“I’m scared to death,” states this reader, who writes to us in a call for help. After consulting people online, he has been told that he has “horsehair nematomorpha”, even though doctors have told him that it is impossible.
To begin with, we need to warn our other readers that there are graphic pictures in this article, as well as detailed descriptions of symptoms that may disturb some. Reader discretion is advised. Following this, we need to make clear to our reader that we will not be able to identify whatever organisms may be plaguing him. As his situation is medical in nature, it calls for a medical professional to diagnose the problem. As we are not medical professionals, this is not a service we are qualified to provide. What we can do is recommend some resources that our reader can utilize in order to find a medical professional who can diagnose and treat our reader’s problem.
Before we do that, we think it pertinent to lay out the context surrounding our reader’s situation, so that if any of our other readers identify with this symptoms, they too might benefit from the resources we are going to list later on. With that in mind, our reader states that his symptoms include having mild and intermittent stomach issues (like diarrhea), crawling sensations throughout his body (which started in his feet a few months prior to him sending in his submission), painful sensations in his lower body (when the worms exit or start pushing on the skin) and “hard zap[s] or vibration[s]”. He adds that he has seen “tiny white slivers or larvae” form and exit [his] skin”, and that they “seem to affect hair and hair follicles, clumping it together in a sticky film.”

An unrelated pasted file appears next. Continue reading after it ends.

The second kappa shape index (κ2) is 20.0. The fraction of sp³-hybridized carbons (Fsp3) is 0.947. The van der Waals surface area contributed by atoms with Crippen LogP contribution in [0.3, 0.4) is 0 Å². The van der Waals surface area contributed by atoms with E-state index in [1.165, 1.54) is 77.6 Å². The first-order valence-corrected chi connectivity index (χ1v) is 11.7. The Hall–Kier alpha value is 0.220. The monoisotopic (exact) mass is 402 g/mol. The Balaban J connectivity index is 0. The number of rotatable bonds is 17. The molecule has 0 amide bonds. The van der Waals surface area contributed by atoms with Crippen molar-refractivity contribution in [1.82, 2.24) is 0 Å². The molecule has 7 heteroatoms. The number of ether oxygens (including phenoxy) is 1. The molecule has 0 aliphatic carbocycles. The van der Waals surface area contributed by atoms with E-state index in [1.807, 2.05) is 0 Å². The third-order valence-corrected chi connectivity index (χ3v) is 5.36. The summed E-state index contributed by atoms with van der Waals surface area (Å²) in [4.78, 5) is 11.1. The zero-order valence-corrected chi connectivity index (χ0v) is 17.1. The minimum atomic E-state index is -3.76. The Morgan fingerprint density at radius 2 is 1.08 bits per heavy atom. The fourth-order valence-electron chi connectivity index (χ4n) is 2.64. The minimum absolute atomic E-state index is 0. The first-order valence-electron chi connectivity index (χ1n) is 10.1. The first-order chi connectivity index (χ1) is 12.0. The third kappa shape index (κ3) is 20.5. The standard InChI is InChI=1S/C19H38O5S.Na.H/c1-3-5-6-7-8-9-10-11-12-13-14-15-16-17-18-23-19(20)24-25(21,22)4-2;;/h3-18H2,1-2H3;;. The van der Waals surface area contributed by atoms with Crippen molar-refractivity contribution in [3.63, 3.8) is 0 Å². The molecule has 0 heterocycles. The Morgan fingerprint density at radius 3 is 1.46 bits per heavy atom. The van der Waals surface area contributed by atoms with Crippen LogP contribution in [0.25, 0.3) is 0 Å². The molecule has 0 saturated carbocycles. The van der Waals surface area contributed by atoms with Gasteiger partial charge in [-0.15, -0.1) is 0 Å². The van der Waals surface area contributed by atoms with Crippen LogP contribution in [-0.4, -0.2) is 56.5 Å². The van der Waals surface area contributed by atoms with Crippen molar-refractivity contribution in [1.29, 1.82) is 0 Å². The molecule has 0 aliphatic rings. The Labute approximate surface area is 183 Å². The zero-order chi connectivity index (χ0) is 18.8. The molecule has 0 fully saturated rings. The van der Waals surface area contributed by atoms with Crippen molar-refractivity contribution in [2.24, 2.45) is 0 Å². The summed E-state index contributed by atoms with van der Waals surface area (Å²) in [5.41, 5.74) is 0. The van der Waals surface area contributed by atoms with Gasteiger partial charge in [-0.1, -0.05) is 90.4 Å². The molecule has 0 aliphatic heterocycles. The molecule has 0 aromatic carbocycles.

What we will say is that our reader should not take anyone’s word for it online that the “worms” are horsehair nematomorpha. Technically, it is not impossible for these creatures to inhabit a human’s body, but horsehair worms only purposely infect insects. That is probably why his doctor said it was impossible for these to be horsehair worms. What we can recommend is that our reader do one or more of the following: 1) Search for a medical parasitologist in his area using this directory of medical parasitology consultants: https://www.astmh.org/for-astmh-members/clinical-consultants-directory. 2) Search for a local parasitologist by doing a Google search for “medical parasitologist (name of the closest big city)” or “tropical medicine specialist (name of the closest big city)”. 3) Get in touch with Dr. Omar Amin at the Parasitology Center at https://www.parasitetesting.com. 4) Contact Dr. Vipul Savaliya of Infectious Disease Care (“IDCare”) at idcarepa.com. We should note that the two physicians mentioned will consult with patients online, so one does not have to be close to their offices to get diagnosed and treated.
In conclusion, we are not qualified to identify the worms that have been plaguing our reader. We sympathize with him, and understand his fear, and so we hope that he makes use of the sources above in order to find the medical help he desires and may require. We wish him the very best of luck and welcome any updates he can provide us in the future about the state of his situation.